Monthly Archives: March 2017

Sometimes All We Have is Music

Oh hey, are you reading this?  Then my guess is you, too, are no stranger to disappointment or depression.  Are you human?  Alright then.  We’ve all been there – you got some less-than-good news, you had a bit of a soul-crushing defeat, someone you love has left you in one way or another – your friends see that you’ve put on a fucking smile anyway and then you know, you still gotta pay the stupid car insurance and got to work and buy toilet paper.  How do we keep going?  There are many answers to this complex question, and while I am a big fan in recent years of really feeling all the feels and figuring out why I feel the way I do and what, if any, action I can take, there are days when you just have to slap a motherfucking band-aid on that shit and say to life “WHAT ELSE.”

While you may really need that band-aid, I propose the theory that there is one thing that is that, but maybe more:  Music.

Music can get you out of a mood, put you in a mood, cause you to explore that mood, or shut out everything in your life that is just not a thing you can deal with right the fuck now.  As I blasted The Cult’s “Love Removal Machine” on the way to work this morning, I followed it with Deftones, Marilyn Manson, and Pantera just to get some fucking anger out of the way.  We all have our own thing.  There will be a moment in the next 48 hours in which I will probably sit bawling in my car to OH YOU FUCKING NAME IT, because my Spotify is filled with shit that will make you cry.  (Of course, when the dance-able joy of New Order’s “1963” makes me get teary, it doesn’t take much. Lyrics can hit me in the breadbasket.)

What I am trying to say is that for me, music is a key that can unlock numerous doors, or lock them back up if need be.  Sometimes you don’t know exactly what you need until that perfect song hits you.  There are other times where you know that if you roll all the windows down and turn up the volume, you’ll be allowed, in that space, to feel exactly what you need to feel.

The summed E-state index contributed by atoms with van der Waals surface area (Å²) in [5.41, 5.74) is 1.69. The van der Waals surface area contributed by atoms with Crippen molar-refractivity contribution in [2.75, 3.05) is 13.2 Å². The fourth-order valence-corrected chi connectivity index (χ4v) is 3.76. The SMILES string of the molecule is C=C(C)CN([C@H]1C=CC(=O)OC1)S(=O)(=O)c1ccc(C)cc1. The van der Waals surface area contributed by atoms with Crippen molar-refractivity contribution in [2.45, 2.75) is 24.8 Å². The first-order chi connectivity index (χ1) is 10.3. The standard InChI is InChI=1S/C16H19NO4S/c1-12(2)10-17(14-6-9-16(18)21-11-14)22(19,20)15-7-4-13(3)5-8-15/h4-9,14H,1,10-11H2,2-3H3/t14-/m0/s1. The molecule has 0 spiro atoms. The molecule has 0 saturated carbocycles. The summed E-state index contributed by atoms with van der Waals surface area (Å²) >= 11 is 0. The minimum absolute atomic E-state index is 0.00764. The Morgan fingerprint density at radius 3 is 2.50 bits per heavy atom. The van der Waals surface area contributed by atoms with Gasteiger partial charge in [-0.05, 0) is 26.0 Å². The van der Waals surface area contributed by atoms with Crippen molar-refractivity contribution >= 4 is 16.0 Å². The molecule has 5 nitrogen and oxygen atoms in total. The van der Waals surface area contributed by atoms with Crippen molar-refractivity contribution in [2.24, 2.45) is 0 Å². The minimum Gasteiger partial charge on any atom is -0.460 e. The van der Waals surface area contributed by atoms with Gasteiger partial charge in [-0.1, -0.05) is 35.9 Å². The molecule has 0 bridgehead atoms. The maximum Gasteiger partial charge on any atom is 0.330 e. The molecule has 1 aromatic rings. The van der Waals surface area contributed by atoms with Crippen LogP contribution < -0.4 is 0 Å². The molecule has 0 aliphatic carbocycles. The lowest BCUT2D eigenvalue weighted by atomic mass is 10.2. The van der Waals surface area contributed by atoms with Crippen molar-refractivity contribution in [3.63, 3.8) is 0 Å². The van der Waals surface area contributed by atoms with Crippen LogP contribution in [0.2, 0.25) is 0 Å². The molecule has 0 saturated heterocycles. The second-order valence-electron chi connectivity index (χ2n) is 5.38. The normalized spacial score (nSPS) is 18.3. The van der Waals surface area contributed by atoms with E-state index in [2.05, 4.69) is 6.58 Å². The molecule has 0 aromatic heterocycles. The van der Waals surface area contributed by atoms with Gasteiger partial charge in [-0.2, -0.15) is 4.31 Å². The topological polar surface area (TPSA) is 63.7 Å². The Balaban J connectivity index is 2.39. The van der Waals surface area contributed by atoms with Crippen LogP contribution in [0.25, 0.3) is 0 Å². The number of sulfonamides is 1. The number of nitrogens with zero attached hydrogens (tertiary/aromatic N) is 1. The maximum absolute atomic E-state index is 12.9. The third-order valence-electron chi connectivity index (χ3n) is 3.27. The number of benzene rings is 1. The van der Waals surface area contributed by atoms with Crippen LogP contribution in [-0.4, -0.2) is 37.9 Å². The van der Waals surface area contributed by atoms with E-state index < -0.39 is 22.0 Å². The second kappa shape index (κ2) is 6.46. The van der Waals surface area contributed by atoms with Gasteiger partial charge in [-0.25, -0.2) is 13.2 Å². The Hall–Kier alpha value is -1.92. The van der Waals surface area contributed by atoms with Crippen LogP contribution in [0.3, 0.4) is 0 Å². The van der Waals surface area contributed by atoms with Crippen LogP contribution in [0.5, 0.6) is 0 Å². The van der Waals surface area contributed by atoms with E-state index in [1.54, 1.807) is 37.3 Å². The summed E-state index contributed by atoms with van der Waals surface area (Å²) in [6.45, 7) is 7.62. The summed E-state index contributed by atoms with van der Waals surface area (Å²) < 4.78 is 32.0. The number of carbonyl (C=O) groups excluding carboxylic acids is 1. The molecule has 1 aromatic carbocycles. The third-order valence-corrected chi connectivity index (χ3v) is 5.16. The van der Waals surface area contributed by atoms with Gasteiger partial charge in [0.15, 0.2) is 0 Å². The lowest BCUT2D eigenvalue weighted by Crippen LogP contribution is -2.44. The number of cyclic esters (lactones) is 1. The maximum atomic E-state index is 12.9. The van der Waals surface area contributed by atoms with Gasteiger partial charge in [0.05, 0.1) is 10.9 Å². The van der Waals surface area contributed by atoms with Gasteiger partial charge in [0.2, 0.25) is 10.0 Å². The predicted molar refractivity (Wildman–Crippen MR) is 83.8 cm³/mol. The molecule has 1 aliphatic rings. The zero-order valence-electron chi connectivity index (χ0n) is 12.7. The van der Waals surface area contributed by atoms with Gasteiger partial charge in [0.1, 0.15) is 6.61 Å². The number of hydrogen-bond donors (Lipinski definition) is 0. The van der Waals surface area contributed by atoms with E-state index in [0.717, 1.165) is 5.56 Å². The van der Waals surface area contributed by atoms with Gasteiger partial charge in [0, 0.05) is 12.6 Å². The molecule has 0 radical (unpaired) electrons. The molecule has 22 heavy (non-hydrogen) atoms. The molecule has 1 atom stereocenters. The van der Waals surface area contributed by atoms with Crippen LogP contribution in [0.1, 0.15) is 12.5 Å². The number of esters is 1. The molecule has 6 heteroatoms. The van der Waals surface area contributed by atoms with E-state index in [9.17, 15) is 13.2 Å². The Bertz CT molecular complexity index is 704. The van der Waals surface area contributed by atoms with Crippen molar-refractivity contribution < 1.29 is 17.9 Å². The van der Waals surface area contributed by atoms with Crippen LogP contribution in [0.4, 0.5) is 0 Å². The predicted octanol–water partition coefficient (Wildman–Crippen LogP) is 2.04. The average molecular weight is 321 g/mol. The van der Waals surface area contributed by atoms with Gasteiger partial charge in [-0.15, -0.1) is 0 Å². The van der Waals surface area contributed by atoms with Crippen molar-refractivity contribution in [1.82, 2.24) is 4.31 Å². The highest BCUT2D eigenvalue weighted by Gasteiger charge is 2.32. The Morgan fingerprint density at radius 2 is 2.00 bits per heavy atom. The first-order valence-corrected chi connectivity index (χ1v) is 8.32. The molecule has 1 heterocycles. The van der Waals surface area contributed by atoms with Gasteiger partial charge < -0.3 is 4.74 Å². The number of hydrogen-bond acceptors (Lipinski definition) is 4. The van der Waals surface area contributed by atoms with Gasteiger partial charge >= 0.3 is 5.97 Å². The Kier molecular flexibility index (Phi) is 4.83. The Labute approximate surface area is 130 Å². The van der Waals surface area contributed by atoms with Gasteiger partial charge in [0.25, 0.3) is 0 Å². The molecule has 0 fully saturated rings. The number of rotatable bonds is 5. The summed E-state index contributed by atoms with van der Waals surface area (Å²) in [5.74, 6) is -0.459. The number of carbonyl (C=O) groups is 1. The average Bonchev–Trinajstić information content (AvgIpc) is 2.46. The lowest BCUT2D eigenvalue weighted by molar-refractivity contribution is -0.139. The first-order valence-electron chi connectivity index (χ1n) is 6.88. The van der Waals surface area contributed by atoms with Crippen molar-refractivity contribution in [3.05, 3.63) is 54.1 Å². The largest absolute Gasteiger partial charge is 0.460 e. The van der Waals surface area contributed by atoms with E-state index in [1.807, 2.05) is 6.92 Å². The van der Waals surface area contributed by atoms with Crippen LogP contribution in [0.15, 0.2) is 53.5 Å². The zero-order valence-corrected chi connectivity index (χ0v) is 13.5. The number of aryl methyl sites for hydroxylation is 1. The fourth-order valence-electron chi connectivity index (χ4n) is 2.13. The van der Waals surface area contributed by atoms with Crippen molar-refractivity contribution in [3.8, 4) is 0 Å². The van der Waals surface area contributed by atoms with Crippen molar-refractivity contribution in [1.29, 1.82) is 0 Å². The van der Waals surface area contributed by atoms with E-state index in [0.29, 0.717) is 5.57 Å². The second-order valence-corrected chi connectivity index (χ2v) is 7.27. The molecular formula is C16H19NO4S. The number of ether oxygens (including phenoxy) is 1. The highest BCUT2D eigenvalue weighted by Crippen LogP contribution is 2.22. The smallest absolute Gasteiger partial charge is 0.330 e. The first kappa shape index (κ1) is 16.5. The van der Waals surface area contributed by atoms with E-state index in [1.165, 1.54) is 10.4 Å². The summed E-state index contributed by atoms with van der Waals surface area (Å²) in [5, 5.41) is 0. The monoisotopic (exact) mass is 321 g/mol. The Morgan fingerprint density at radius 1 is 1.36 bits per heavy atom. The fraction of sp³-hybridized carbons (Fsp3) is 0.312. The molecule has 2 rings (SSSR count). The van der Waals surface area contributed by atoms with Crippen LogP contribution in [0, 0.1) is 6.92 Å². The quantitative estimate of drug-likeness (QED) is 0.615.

Turn up the volume.  Either way, that guy next to you at the light totally wins.

 

 

 

 

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“I Don’t Get Along with Women”

Yeah.  I used to say this.  I used to say it a lot.  I used to wear this phrase like a badge of fucking honor.  But it never was really all that true.

What the phrase should really be is “I am scared of myself.  I am scared of my own power.  I do not want to look in a mirror and see all the things I am too frightened to be or not be.”

Today is International Women’s Day, and I can say this:  I was wrong for a really long time.  It was never about not liking women.  It was about being uncomfortable in my own skin.  Then I joined roller derby, and I didn’t have a choice but to look in that shitty mirror every fucking day.  Roller derby served as a really great halfway mark between feeling extremely uncomfortable around women and conversely, feeling great around them.  But yes, it was only a halfway mark.  Just being part of a large group of women who loved the same sport did not bestow upon me the kind of affection and care I feel for the women in my life today.

Because looking in that mirror is hard, y’all.  I saw in every one of you what I hated about myself, and what I wanted for myself but was too scared/unmotivated/unwilling to go get.

So what changed?  Me.

My perspective shifted to one of gratitude and realization for all that this mirror has done for me.  To look through the mirror and to really dig down deep and find yourself in the faces and hearts of your sisters – that’s what has changed for me.  The ugly, the splendid, the spectrum of human frailty and emotion and strength is all there.  Was always there.  In you, and in me.

So if you also find yourself saying “I don’t get along with women,” maybe it is time to dig a little deeper into the murky pit of why that is.  It’s a little gross in that pit.  But I can guarantee you will come back out of it with something you didn’t have before:  You.

To all the women who have spoken up, fought, persisted, and just kept livin’ in my lifetime and throughout the centuries, and to all the women who have not found their voices yet:

Thank you.

 

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